Is it more hospitable weather, the cost of living, family? Do beaches, the mountains, or golf courses beckon? Are you longing for a sense of community?

Lists abound of the best places to retire. Many have value and take the general needs of retirees in mind. However, what’s important to you must take precedence.

You may have the ideal place in mind. Or, you may still be considering your options. There is plenty to dig through on the Internet. Consider the Retirement Living Information Center (https://www.retirementliving.com/senior-housing) as one site that may be of assistance.

Do you want to live near your children and grandchildren? Technology allows us to be in regular contact with our loved ones, but is Skype or Facetime enough?

A close friend’s mother recently moved from Nebraska to be near her daughter and grandkids. She rents an apartment in an active adult community located in a suburb of a large city. With the help of her daughter and son-in-law, she regularly attends the grandkid’s events, including basketball, soccer, and school plays.

She’s there for the major holidays. She is an important part of her family’s life. And, she’s made close friends in her community.

When choosing a residence, what features are important? Do you want to rent or own? What are your options for transportation? Must you live near a major airport?

What are the centers for socializing? We are social creatures. We need friends. Active adult communities may be the bridge to new people in your life.

Consider the simple pleasures of life. Can you walk to the store, the movies, local shops, and your favorite ice cream or coffee shop? What are the recreational options? What cultural options are available? The little things really add up.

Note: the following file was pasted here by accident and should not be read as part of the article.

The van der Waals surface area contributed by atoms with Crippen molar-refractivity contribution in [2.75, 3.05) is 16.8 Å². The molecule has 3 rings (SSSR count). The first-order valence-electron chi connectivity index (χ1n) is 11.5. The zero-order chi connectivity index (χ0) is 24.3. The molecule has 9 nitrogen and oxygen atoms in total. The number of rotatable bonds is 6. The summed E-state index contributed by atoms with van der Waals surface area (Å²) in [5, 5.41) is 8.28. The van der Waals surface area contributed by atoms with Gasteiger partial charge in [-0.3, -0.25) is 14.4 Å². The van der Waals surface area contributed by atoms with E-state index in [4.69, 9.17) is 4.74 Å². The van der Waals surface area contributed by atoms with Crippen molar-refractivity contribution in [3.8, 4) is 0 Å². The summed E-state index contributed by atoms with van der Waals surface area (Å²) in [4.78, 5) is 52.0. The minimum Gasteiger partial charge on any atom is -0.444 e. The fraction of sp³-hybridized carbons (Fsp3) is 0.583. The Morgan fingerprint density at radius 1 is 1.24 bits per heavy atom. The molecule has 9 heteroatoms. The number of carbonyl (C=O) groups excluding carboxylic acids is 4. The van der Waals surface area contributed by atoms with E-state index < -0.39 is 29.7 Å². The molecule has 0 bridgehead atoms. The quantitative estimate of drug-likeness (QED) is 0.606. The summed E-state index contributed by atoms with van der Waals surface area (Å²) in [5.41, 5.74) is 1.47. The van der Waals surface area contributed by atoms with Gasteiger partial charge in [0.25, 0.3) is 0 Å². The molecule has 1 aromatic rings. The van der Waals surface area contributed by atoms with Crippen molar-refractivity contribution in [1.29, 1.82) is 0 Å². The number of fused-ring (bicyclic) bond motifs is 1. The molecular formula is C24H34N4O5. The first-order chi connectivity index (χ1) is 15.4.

When you’ve narrowed down your locations, visit for at least a week or more if possible. Vacationing is one thing; relocating is another.

Talk to folks who live there. Do you like the restaurants, the social climate? And what is the senior center like? Live like a local, because if you take the plunge, you will be a local!

Ideally, visit when the weather is less than tolerable. You can’t beat vacationing in Phoenix in January, but what about July? Will you be OK with Minnesota in the winter?

More importantly, what is the access to quality health care? About 77% of older Americans have two or more chronic conditions, according to the nonprofit National Council on Aging. Can you quickly find a primary care physician who takes Medicare, or is there long wait to see a doctor?

If you are a person of faith, attend services at the religious institution you may want to join. If your religion is an important part of your life, it should be represented in your community. If not, relocation could be problematic.

My goal is to get you thinking. How you answer these and other questions will point you in the right direction and help determine the ideal home and location for you.

But let me add one note of caution. No place is perfect. There will be trade-offs. You can compromise on the wants, but the necessities should take precedence.

Final thoughts

Finances will loom large in retirement. For some, we’ve been working toward your goal. For others, our team can assist with the mathematical part of the equation. We’re here to help. I stress that often. So please take advantage of us as your go-to resource.